Coastal feasts: a Pleistocene antiquity for resource abundance in the maritime deserts of north west Australia?

Veth, Peter, Ward, Ingrid and Manne, Tiina (2016) Coastal feasts: a Pleistocene antiquity for resource abundance in the maritime deserts of north west Australia?. Journal of Island and Coastal Archaeology, 1-16. doi:10.1080/15564894.2015.1132799


Author Veth, Peter
Ward, Ingrid
Manne, Tiina
Title Coastal feasts: a Pleistocene antiquity for resource abundance in the maritime deserts of north west Australia?
Journal name Journal of Island and Coastal Archaeology   Check publisher's open access policy
ISSN 1556-4894
1556-1828
Publication date 2016-01
Sub-type Article (original research)
DOI 10.1080/15564894.2015.1132799
Open Access Status Not Open Access
Start page 1
End page 16
Total pages 16
Place of publication New York, United States
Publisher Taylor & Francis
Collection year 2017
Language eng
Formatted abstract
Located on the edge of Australia's North West continental shelf, Barrow Island is uniquely located to address a number of research questions, such as the antiquity and changing nature of Indigenous occupation, including shifting uses of regional economic resources in response to post-glacial sea-level rise. These questions are addressed from a range of archaeological, zooarchaeological, and geoarchaeological disciplines. Although only preliminary, results to date indicate the presence of marine resources dating to before sea-level stabilization (∼ 7.5 ka) that contain both dietary and utilitarian species, including high-ranked species such as sea turtle. The marine assemblages reflect a variety of habitats and substrates with a 17,000-year record for the presence of a former tidal marsh or estuary. We also note recently obtained 14C and OSL dates that extend the dietary marine faunas and initial occupation to well before 41 ka. This demonstrates that consumption of coastal resources began prior to the Holocene, when we begin to observe more widespread evidence of marine resource exploitation in the broader Canarvon Bioregion of northwest Australia. This evidence supports arguments for further research to directly test both the productivity of, and human reliance on, marine habitats from initial occupation.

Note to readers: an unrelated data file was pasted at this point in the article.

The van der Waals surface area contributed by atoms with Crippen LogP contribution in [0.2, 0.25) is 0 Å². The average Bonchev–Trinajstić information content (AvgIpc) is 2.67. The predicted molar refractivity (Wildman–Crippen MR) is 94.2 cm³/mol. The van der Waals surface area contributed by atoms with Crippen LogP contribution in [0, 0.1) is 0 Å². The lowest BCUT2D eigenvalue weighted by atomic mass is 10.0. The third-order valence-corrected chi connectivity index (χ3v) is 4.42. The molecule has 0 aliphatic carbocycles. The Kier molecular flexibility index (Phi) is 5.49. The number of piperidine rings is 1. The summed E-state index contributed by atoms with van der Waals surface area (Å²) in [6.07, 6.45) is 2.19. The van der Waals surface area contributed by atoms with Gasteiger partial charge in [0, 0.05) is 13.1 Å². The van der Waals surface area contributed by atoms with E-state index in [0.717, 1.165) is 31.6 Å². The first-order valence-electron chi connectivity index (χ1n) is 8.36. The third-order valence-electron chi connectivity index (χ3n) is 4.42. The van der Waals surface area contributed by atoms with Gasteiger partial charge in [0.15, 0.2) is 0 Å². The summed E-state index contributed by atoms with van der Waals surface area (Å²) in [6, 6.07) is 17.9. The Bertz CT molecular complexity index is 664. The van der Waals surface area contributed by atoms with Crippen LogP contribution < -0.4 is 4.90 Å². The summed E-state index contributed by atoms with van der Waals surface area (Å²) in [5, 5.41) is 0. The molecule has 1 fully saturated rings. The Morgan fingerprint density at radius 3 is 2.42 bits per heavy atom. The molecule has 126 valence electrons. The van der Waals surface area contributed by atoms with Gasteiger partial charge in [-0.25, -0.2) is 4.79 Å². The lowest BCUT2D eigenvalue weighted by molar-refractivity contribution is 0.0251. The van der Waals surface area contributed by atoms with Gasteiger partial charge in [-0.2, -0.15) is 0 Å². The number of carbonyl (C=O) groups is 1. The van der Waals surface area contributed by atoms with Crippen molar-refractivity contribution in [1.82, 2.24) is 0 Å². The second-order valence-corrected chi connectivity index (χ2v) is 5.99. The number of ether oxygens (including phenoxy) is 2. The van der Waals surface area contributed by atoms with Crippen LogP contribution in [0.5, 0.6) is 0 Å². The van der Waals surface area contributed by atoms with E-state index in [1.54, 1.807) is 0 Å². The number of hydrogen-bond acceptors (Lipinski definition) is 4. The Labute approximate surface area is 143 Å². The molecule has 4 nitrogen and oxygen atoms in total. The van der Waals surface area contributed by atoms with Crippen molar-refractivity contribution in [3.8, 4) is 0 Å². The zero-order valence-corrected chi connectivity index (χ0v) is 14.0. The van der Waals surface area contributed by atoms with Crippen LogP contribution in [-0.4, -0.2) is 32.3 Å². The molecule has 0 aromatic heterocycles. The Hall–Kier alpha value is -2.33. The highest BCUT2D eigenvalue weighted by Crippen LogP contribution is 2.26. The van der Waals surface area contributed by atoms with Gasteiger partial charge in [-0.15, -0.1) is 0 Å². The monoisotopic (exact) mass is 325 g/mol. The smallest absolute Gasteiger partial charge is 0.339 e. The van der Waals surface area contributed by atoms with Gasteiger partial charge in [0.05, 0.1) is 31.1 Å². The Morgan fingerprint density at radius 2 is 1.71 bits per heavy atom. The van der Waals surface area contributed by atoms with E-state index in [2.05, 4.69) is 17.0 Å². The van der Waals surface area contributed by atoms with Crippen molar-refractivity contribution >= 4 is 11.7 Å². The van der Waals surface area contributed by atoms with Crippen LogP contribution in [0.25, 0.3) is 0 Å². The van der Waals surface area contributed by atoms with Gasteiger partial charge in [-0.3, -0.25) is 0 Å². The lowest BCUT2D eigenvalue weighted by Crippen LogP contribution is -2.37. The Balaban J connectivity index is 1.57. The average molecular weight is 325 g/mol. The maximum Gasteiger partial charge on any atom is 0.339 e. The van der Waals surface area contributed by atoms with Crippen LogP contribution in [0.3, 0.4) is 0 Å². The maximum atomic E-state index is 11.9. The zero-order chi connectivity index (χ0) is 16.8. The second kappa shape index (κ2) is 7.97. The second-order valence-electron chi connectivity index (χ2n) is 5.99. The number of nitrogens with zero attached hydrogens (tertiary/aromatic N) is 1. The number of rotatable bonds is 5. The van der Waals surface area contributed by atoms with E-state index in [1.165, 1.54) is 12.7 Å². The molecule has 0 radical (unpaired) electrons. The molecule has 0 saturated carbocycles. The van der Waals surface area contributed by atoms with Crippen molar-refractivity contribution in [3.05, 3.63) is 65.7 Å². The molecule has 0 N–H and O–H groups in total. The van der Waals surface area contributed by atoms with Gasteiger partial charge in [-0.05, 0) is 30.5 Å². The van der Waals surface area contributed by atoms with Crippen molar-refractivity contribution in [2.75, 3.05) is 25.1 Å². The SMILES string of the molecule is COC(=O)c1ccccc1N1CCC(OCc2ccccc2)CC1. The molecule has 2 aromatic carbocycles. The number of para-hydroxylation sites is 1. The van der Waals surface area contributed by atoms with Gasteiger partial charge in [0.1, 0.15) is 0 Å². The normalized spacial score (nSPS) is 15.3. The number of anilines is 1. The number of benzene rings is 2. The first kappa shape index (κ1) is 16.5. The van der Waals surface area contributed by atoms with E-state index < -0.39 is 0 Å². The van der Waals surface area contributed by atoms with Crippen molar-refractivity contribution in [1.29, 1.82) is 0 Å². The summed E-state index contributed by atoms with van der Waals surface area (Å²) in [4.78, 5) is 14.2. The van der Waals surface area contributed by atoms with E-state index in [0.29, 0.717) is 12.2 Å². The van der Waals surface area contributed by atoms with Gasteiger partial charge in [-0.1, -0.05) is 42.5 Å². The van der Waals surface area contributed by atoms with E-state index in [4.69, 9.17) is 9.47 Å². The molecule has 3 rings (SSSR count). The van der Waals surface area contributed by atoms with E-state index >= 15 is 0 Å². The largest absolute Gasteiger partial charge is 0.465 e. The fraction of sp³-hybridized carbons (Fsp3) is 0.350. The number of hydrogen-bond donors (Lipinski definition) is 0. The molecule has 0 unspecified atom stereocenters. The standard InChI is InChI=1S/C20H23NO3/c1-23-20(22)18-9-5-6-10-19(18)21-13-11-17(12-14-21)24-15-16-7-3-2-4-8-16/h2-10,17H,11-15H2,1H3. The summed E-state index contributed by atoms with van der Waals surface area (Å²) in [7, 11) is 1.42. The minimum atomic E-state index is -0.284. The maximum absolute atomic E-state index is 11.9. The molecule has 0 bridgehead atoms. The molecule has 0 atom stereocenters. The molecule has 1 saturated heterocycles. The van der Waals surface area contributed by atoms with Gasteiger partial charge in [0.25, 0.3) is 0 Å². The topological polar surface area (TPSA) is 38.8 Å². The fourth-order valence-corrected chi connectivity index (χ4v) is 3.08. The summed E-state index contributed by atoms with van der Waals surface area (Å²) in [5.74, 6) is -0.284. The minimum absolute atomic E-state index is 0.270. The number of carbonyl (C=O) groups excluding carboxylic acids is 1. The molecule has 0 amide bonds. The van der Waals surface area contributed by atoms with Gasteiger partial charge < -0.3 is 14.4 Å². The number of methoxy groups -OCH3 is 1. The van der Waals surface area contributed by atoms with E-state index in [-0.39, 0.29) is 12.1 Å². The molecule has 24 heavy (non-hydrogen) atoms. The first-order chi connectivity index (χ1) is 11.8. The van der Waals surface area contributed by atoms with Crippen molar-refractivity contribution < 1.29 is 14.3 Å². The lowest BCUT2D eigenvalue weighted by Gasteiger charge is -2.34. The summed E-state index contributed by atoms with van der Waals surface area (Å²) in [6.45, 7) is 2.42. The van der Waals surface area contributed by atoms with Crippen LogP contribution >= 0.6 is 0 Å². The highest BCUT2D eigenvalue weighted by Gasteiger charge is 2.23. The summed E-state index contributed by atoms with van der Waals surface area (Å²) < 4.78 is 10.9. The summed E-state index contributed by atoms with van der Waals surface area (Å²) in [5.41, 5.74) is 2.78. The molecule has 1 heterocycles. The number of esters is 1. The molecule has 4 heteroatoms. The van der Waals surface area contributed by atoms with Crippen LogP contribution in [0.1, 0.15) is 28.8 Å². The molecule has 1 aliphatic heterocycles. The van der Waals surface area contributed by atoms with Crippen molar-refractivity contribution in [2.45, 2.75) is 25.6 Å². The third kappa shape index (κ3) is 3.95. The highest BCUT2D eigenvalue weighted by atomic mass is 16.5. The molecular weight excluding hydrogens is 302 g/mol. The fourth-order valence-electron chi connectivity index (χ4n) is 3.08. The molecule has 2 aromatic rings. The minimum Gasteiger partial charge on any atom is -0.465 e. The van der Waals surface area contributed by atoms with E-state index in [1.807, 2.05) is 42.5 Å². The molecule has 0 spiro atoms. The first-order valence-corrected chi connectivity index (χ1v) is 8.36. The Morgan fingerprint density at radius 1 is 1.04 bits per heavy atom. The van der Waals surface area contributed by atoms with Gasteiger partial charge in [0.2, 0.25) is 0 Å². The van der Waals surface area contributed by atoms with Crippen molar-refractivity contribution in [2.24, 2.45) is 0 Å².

Keyword Drowned continental shelf
Last Glacial Maximum
Marine economy
Northern Australia
Pleistocene-Holocene Transition
Q-Index Code C1
Q-Index Status Provisional Code
Institutional Status UQ

Document type: Journal Article
Sub-type: Article (original research)
Collections: HERDC Pre-Audit
School of Social Science Publications
 
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Created: Wed, 27 Jan 2016, 14:13:42 EST by Tiina Manne on behalf of School of Social Science